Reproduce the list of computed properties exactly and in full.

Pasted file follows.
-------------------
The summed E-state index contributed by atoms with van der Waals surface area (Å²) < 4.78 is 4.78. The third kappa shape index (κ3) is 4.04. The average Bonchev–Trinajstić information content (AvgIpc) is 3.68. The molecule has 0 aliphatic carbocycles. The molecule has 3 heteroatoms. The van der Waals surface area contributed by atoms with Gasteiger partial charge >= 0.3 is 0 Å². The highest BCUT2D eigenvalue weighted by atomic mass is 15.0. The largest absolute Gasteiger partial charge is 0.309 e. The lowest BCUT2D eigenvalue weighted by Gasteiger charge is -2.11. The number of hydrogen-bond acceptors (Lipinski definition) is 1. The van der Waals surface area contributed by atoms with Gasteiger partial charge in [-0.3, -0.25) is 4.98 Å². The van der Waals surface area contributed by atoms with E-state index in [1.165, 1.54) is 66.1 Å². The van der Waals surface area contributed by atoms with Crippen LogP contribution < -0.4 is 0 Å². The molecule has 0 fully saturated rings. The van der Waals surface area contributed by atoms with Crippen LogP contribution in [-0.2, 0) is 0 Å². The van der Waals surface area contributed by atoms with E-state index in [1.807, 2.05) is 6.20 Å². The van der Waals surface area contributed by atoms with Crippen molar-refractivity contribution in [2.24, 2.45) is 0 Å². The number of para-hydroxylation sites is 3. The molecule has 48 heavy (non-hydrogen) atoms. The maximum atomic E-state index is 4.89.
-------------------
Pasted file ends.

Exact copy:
The summed E-state index contributed by atoms with van der Waals surface area (Å²) < 4.78 is 4.78. The third kappa shape index (κ3) is 4.04. The average Bonchev–Trinajstić information content (AvgIpc) is 3.68. The molecule has 0 aliphatic carbocycles. The molecule has 3 heteroatoms. The van der Waals surface area contributed by atoms with Gasteiger partial charge >= 0.3 is 0 Å². The highest BCUT2D eigenvalue weighted by atomic mass is 15.0. The largest absolute Gasteiger partial charge is 0.309 e. The lowest BCUT2D eigenvalue weighted by Gasteiger charge is -2.11. The number of hydrogen-bond acceptors (Lipinski definition) is 1. The van der Waals surface area contributed by atoms with Gasteiger partial charge in [-0.3, -0.25) is 4.98 Å². The van der Waals surface area contributed by atoms with E-state index in [1.165, 1.54) is 66.1 Å². The van der Waals surface area contributed by atoms with Crippen LogP contribution < -0.4 is 0 Å². The molecule has 0 fully saturated rings. The van der Waals surface area contributed by atoms with Crippen LogP contribution in [-0.2, 0) is 0 Å². The van der Waals surface area contributed by atoms with E-state index in [1.807, 2.05) is 6.20 Å². The van der Waals surface area contributed by atoms with Crippen molar-refractivity contribution in [2.24, 2.45) is 0 Å². The number of para-hydroxylation sites is 3. The molecule has 48 heavy (non-hydrogen) atoms. The maximum atomic E-state index is 4.89.